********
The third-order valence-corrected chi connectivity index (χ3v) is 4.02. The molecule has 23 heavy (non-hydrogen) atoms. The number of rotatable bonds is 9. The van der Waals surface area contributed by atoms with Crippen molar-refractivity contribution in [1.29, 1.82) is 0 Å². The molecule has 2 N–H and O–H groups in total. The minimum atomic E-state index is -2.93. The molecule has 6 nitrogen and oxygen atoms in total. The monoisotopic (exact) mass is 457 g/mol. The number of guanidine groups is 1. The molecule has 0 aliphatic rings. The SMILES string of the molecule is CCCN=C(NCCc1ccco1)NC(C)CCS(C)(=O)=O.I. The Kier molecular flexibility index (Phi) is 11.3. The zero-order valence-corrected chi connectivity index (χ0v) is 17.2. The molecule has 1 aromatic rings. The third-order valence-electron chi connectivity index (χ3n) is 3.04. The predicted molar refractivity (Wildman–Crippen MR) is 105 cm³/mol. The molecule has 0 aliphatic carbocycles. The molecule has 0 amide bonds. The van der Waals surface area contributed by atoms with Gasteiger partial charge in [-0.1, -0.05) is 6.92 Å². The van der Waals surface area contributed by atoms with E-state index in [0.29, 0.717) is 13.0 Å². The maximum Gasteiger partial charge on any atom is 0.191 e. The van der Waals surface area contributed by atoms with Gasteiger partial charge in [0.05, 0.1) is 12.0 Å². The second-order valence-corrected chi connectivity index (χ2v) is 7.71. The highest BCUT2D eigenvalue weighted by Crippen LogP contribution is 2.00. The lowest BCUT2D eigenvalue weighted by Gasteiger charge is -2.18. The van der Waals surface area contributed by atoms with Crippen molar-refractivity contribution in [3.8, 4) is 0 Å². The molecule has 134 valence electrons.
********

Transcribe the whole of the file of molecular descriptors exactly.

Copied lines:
The third-order valence-corrected chi connectivity index (χ3v) is 4.02. The molecule has 23 heavy (non-hydrogen) atoms. The number of rotatable bonds is 9. The van der Waals surface area contributed by atoms with Crippen molar-refractivity contribution in [1.29, 1.82) is 0 Å². The molecule has 2 N–H and O–H groups in total. The minimum atomic E-state index is -2.93. The molecule has 6 nitrogen and oxygen atoms in total. The monoisotopic (exact) mass is 457 g/mol. The number of guanidine groups is 1. The molecule has 0 aliphatic rings. The SMILES string of the molecule is CCCN=C(NCCc1ccco1)NC(C)CCS(C)(=O)=O.I. The Kier molecular flexibility index (Phi) is 11.3. The zero-order valence-corrected chi connectivity index (χ0v) is 17.2. The molecule has 1 aromatic rings. The third-order valence-electron chi connectivity index (χ3n) is 3.04. The predicted molar refractivity (Wildman–Crippen MR) is 105 cm³/mol. The molecule has 0 aliphatic carbocycles. The molecule has 0 amide bonds. The van der Waals surface area contributed by atoms with Gasteiger partial charge in [-0.1, -0.05) is 6.92 Å². The van der Waals surface area contributed by atoms with E-state index in [0.29, 0.717) is 13.0 Å². The maximum Gasteiger partial charge on any atom is 0.191 e. The van der Waals surface area contributed by atoms with Gasteiger partial charge in [0.05, 0.1) is 12.0 Å². The second-order valence-corrected chi connectivity index (χ2v) is 7.71. The highest BCUT2D eigenvalue weighted by Crippen LogP contribution is 2.00. The lowest BCUT2D eigenvalue weighted by Gasteiger charge is -2.18. The van der Waals surface area contributed by atoms with Crippen molar-refractivity contribution in [3.8, 4) is 0 Å². The molecule has 134 valence electrons.